Advertisements

2 Responses

  1. Thanks for your work. You should be aware that Henry Shoemaker was a folklorist, not a historian. Some of his tales were passed down from one person to another, continually embellished.

    Like

    • You are referring to the story of Black Jack Schwartz, just to clarify for readers. My reference came from Ernest Seton “Lives of Game Animals” who quoted Shoemaker. Your historical knowledge is appreciated.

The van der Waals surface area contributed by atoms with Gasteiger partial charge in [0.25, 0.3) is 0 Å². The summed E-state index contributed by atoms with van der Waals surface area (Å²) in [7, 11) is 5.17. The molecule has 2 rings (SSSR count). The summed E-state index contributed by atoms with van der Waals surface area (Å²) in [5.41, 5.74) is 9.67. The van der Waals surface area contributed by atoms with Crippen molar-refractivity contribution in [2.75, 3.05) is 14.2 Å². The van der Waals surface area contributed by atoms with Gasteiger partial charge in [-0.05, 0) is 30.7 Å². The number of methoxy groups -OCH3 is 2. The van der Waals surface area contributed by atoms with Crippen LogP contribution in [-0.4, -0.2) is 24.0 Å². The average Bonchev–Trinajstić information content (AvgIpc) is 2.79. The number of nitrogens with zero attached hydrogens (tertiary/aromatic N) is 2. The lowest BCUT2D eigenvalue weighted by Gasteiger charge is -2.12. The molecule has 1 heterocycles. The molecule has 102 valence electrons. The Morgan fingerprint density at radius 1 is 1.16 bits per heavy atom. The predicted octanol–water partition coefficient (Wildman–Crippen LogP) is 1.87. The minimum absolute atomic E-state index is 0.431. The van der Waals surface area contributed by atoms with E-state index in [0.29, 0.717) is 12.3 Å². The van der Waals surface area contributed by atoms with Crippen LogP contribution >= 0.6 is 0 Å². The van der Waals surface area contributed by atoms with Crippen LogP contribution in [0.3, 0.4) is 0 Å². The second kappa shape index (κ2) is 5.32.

Like

Leave a Reply

Fill in your details below or click an icon to log in:

WordPress.com Logo

You are commenting using your WordPress.com account. Log Out /  Change )

Google photo

You are commenting using your Google account. Log Out /  Change )

Twitter picture

You are commenting using your Twitter account. Log Out /  Change )

Facebook photo

You are commenting using your Facebook account. Log Out /  Change )

Connecting to %s

This site uses Akismet to reduce spam. Learn how your comment data is processed.

%d bloggers like this: